Ancestors: The Humankind Odyssey is an incredible test of patience. Sometimes this is a good thing, sometimes it’s not so good, but it’s an incredibly deep experience that even after 40+ hours I feel like I’ve barely scratched the surface of. On the other hand, though, it’s an experience I don’t think I’ll ever go back to. It’s a battle of wills in how much am I willing to endure to accomplish something, but sometimes I need an idea battered into my head in order to really understand it.
If there’s one singular thing to know about Ancestors: The Humankind Odyssey going into it, it’s that if you want any real objective, look elsewhere. Ancestors turns players loose and doesn’t give you any objectives other than to survive and evolve. This is a look back at our past, and part of what it took to get us to where we are.
Players start off as an ape 10,000,000 years ago. Players don’t have any real skills, instead there are several intricate systems at play that all intertwine with one another. The biggest one here is the evolution system. As players perform tasks over and over again they unlock new synapses in a menu that unlocks new abilities. This serves as the hominids “learning” system, and how to perform basic tasks like switching which hands hold an item to how to drop items while running.
At first, things are slow going, but as new synapses open up things become a bit more cohesive. Hell, even making your ape stand up (very briefly at first) to move can open up new abilities. The first few hours of discovery are great. Most things you do throughout even the entirety of Ancestors: The Humankind Odyssey are trial-and-error. You will almost never set out to do something, but end up doing it entirely on accident.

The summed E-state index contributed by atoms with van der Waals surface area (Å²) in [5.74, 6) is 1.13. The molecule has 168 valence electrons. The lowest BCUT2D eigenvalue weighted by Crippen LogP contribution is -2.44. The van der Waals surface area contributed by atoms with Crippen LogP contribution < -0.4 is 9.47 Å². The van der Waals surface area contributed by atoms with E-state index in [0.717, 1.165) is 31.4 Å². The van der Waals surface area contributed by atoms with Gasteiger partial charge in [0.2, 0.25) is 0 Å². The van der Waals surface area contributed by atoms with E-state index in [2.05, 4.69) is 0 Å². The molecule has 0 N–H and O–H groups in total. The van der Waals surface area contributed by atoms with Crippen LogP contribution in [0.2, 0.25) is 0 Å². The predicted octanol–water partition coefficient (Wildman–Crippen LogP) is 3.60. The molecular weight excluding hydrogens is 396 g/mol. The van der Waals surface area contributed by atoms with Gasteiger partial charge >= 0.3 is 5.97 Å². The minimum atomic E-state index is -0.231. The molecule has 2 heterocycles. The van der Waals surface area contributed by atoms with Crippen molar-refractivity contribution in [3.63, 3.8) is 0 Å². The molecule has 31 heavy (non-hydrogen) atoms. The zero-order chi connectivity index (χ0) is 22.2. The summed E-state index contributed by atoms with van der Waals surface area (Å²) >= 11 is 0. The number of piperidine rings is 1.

The problem here is that even when you figure out how to do something you have to repeat, and repeat, and repeat it in order to unlock a new synapse. It’s a very repetitive experience that rears its ugly head throughout. Even the first few hours (when I’m supposed to be uncovering new abilities) are pretty repetitive.
As players are exploring in the opening areas they can use their senses to identify resources, enemies, or even other clan members. I spend the first few hours of each lineage (more on that in a moment), just identifying different items to build up my hominids skill set. Granted, I rather enjoyed uncovering landmarks and other points of interest, but after a third or fourth set of clan members it becomes tiresome.
Since the point of Ancestors: The Humankind Odyssey is ultimately discovery and evolution, there really isn’t a right or wrong way to play. There are quite literally zero objectives to reach your goal, and this becomes the experience you want to make it, for better or worse. Since this discovery often ends in the death of hominid clan members, I tried to learn how to breed as early as possible. The only way to lose in Ancestors is for all of your clan members to die, so breeding is important. The game expects you to fail, especially in your first lineage, so don’t be afraid of death, be afraid of the amount of repetition headed your way if you have to start over.
That being said, uncovering a new way that a seemingly innocuous item interacts with something in the world is incredibly exciting. That moment when you unlock a new synapse and see how something you’ve been trying to do fits in the grand scheme of things is when Ancestors is at its best.